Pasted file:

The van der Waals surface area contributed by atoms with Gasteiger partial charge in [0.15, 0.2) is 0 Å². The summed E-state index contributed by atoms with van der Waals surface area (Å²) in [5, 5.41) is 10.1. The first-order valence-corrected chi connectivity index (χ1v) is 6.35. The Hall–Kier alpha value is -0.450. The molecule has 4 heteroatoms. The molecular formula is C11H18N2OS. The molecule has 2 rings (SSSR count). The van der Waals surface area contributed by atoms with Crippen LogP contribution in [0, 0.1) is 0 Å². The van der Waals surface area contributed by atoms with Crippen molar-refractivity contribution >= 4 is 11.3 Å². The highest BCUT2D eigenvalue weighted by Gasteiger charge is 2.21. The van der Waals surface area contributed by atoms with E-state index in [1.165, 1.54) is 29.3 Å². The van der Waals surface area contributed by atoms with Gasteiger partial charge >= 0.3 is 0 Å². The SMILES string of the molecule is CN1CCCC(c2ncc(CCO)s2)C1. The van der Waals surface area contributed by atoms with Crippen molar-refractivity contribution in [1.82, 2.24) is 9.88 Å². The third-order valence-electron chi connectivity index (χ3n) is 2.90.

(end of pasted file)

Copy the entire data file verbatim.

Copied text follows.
The van der Waals surface area contributed by atoms with Gasteiger partial charge in [0.15, 0.2) is 0 Å². The summed E-state index contributed by atoms with van der Waals surface area (Å²) in [5, 5.41) is 10.1. The first-order valence-corrected chi connectivity index (χ1v) is 6.35. The Hall–Kier alpha value is -0.450. The molecule has 4 heteroatoms. The molecular formula is C11H18N2OS. The molecule has 2 rings (SSSR count). The van der Waals surface area contributed by atoms with Crippen LogP contribution in [0, 0.1) is 0 Å². The van der Waals surface area contributed by atoms with Crippen molar-refractivity contribution >= 4 is 11.3 Å². The highest BCUT2D eigenvalue weighted by Gasteiger charge is 2.21. The van der Waals surface area contributed by atoms with E-state index in [1.165, 1.54) is 29.3 Å². The van der Waals surface area contributed by atoms with Gasteiger partial charge >= 0.3 is 0 Å². The SMILES string of the molecule is CN1CCCC(c2ncc(CCO)s2)C1. The van der Waals surface area contributed by atoms with Crippen molar-refractivity contribution in [1.82, 2.24) is 9.88 Å². The third-order valence-electron chi connectivity index (χ3n) is 2.90.